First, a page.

Confidence 'High' That Hurricane Maria Won't Affect South Carolina


While the cone of uncertainty presently interacts with the northern part of the North Carolina coast as well as the Virginia and Maryland coasts, the storm poses no direct threat to SC, though it is already producing coastal effects that are being felt throughout the area, including a high rip current risk, large waves, choppy surf and higher tides.

Although it's not now predicted to make landfall along the coast, Maria is the third hurricane to affect the U.S. in the last month. This storm has winds of 45 miles per hour and is moving north northwest at 3 miles per hour.

Confidence is "high" that Hurricane Maria will have no impacts in SC, even as the powerful storm continues to churn out in the Atlantic.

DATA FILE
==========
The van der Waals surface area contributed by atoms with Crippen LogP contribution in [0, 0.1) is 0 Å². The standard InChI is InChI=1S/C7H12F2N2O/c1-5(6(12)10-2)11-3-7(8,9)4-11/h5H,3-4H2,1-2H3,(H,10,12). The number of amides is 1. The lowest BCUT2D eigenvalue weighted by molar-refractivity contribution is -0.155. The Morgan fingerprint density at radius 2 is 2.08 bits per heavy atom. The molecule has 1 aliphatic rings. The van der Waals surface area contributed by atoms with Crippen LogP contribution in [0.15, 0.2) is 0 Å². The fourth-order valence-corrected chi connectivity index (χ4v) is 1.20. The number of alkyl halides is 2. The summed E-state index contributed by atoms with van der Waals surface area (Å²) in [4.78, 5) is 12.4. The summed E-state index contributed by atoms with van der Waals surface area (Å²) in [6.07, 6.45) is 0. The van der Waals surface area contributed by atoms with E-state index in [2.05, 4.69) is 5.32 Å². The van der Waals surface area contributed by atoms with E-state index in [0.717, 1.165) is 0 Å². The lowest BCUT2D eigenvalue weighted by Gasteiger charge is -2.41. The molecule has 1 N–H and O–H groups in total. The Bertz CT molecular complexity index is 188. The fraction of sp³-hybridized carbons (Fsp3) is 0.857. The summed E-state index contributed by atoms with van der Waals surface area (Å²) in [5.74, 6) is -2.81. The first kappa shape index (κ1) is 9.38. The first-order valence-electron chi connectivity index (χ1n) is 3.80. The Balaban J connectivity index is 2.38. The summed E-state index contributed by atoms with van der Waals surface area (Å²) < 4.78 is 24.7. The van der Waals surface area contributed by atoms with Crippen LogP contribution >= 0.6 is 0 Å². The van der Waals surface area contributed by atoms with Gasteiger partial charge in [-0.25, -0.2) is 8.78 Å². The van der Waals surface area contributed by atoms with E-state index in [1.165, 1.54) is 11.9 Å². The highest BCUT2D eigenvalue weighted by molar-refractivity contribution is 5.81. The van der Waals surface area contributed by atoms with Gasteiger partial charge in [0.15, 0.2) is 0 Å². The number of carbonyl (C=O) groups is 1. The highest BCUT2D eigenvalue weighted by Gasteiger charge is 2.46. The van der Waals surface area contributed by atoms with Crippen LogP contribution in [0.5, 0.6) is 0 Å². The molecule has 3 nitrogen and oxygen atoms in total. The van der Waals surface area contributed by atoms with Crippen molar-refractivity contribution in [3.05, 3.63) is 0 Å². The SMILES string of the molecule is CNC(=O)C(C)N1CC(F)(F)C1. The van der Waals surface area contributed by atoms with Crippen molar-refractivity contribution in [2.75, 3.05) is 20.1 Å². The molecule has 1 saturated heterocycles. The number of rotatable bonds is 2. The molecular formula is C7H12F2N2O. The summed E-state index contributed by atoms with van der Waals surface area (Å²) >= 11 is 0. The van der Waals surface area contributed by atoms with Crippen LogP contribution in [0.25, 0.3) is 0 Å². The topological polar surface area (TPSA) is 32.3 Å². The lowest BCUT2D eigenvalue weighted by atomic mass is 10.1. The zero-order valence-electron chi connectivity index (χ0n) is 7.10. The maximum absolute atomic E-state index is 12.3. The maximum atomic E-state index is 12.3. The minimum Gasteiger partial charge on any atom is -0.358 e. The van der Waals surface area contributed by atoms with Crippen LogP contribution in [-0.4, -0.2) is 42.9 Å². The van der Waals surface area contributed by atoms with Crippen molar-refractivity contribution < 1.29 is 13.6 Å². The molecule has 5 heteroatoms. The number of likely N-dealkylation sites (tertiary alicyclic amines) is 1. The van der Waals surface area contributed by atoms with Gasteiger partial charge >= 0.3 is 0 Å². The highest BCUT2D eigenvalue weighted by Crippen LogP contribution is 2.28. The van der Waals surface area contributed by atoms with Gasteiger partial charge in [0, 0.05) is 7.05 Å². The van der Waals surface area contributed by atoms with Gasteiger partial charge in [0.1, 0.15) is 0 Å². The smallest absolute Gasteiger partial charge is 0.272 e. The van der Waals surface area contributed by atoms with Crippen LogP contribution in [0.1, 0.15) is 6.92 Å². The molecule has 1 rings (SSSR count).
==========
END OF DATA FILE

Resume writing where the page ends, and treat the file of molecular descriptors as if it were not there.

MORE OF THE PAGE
Swells generated by Maria already were increasing along parts of the coast Sunday and are expected to continue to increase. As Maria tracks northward offshore, more clouds will begin to filter into the Triangle by the middle of the week.

Computer models continue to move the storm's path farther west, and the Outer Banks now falls within the Hurricane Center's "cone of uncertainty", which is very large four and five days from now.

Maria is still a powerful Category 3 hurricane with maximum sustained winds of 125 miles per hour.

"Regardless of the exact forecast track", the storm is so big that "tropical storm-force winds could reach a portion of the North Carolina coast by mid-week", the NHC said.

At this time, there are tropical storm warnings for Turks and Caicos as well as parts of the Bahamas. The storm remains a Category 1 hurricane as it moves southeast at 3 miles per hour.

I still expect wave heights and rip currents to present unsafe swimming conditions along the beaches. If the storm stays in the wake of José, cooler water will eventually cause it to weaken, the Hurricane Center said.

It is expected to maintain hurricane strength for at least the next five days.



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